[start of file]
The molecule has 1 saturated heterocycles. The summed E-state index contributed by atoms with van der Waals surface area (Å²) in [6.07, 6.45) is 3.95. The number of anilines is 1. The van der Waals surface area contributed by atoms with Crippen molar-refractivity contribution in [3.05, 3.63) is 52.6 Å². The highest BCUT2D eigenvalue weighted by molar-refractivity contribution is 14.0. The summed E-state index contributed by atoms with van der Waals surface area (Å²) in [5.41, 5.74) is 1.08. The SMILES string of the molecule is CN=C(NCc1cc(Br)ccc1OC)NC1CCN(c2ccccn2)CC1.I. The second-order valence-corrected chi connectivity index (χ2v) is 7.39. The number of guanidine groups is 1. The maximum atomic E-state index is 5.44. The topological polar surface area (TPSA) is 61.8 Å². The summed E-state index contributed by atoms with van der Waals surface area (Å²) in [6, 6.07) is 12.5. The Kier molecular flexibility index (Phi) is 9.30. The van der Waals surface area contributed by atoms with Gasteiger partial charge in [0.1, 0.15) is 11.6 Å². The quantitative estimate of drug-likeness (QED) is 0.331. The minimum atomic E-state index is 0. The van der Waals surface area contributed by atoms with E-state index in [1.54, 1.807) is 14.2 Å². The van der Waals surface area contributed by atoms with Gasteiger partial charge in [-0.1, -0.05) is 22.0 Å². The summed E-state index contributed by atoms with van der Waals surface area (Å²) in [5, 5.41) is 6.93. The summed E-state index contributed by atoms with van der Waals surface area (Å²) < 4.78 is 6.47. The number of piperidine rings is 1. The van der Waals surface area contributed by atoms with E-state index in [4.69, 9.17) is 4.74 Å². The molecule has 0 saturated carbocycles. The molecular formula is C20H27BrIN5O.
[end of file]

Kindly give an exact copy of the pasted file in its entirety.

The molecule has 1 saturated heterocycles. The summed E-state index contributed by atoms with van der Waals surface area (Å²) in [6.07, 6.45) is 3.95. The number of anilines is 1. The van der Waals surface area contributed by atoms with Crippen molar-refractivity contribution in [3.05, 3.63) is 52.6 Å². The highest BCUT2D eigenvalue weighted by molar-refractivity contribution is 14.0. The summed E-state index contributed by atoms with van der Waals surface area (Å²) in [5.41, 5.74) is 1.08. The SMILES string of the molecule is CN=C(NCc1cc(Br)ccc1OC)NC1CCN(c2ccccn2)CC1.I. The second-order valence-corrected chi connectivity index (χ2v) is 7.39. The number of guanidine groups is 1. The maximum atomic E-state index is 5.44. The topological polar surface area (TPSA) is 61.8 Å². The summed E-state index contributed by atoms with van der Waals surface area (Å²) in [6, 6.07) is 12.5. The Kier molecular flexibility index (Phi) is 9.30. The van der Waals surface area contributed by atoms with Gasteiger partial charge in [0.1, 0.15) is 11.6 Å². The quantitative estimate of drug-likeness (QED) is 0.331. The minimum atomic E-state index is 0. The van der Waals surface area contributed by atoms with E-state index in [1.54, 1.807) is 14.2 Å². The van der Waals surface area contributed by atoms with Gasteiger partial charge in [-0.1, -0.05) is 22.0 Å². The summed E-state index contributed by atoms with van der Waals surface area (Å²) in [5, 5.41) is 6.93. The summed E-state index contributed by atoms with van der Waals surface area (Å²) < 4.78 is 6.47. The number of piperidine rings is 1. The van der Waals surface area contributed by atoms with E-state index in [4.69, 9.17) is 4.74 Å². The molecule has 0 saturated carbocycles. The molecular formula is C20H27BrIN5O.